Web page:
- Emailing and calling employees, including senior executives, threatening to reveal their personal information
REvil, Conti, Maze, SunCrypt, and other ransomware families have used this intimidation tactic, which can be extremely distressing for recipients.
- Notifying or threatening to notify business partners, customers, the media, and more of the data breach
This tactic involves emailing or messaging people or organisations whose contact details the attackers found in stolen files and telling them to demand that their target pays the ransom to protect their privacy.
- Silencing victims
Conti and RagnarLocker have recently started threatening victims with messages saying the victim should not contact law enforcement or share details of ransom negotiations. This could be to prevent victims from getting third-party support that might help them to avoid paying the ransom. It also suggests that ransomware brands are becoming more concerned about drawing attention to their activities, particularly from law enforcement.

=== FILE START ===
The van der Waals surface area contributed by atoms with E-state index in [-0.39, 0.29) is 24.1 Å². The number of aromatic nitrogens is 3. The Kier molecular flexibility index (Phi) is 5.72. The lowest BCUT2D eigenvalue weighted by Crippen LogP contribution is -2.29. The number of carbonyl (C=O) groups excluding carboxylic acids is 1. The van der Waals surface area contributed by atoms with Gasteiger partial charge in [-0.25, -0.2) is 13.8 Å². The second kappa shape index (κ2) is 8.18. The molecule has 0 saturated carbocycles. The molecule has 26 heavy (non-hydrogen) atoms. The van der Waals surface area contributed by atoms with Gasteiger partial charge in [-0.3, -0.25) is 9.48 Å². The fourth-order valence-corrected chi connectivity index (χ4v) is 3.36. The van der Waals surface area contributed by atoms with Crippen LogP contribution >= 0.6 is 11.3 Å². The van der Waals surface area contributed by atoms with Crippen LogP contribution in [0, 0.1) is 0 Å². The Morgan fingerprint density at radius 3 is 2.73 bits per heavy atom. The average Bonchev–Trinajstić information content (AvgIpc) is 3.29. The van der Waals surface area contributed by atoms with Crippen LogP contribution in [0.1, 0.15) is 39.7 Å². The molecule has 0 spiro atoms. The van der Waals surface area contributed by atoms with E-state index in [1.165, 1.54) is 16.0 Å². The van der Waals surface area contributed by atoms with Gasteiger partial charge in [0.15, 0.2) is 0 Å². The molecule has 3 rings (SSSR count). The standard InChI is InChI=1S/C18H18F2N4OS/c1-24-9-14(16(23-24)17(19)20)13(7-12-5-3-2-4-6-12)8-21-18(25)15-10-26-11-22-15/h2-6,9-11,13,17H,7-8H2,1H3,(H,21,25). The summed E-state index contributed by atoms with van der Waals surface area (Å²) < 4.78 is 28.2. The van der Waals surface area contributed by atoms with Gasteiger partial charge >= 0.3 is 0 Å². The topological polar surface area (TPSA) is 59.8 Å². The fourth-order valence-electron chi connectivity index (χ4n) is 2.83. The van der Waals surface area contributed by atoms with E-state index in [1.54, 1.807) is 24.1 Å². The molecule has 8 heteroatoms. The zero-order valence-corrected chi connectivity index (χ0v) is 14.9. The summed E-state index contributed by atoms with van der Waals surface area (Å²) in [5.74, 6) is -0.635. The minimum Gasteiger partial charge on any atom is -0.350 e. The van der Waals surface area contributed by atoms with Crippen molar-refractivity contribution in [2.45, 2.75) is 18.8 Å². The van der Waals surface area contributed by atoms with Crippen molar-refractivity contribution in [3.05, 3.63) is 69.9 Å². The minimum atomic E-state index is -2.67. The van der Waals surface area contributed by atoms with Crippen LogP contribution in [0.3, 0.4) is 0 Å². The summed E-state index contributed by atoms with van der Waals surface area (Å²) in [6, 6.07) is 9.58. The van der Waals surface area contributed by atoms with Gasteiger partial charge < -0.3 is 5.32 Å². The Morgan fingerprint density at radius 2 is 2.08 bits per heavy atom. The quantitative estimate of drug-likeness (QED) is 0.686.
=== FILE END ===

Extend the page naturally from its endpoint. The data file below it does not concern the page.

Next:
Another recent and unusual tactic ransomware operators are using is trying to recruit insiders to enable a ransomware attack in return for a share of the takings. In one, widely reported example, the operators behind LockBit 2.0 included a recruitment ad for insiders to help them breach and encrypt the network of “any company” in return for a substantial payout.
- Resetting passwords
After breaching the network, many ransomware attackers create a new domain admin account and then reset the passwords for the other admin accounts. This means that the IT administrators can’t log in to the network to fix the system. Instead, they must set up a new domain before they can even begin trying to restore from backups.
- Phishing attacks targeting victim email accounts
In one incident investigated by Sophos Rapid Response and involving Lorenz ransomware, the attackers targeted employees with phishing emails to trick them into installing an application that provided the attackers with full access to the employees’ email, even after they reset their passwords. The attackers then used the compromised email accounts to email the IT, legal, and cyber insurance teams working with the targeted organisation to threaten further attacks if they didn’t pay.
- Deleting online backups and shadow volume copies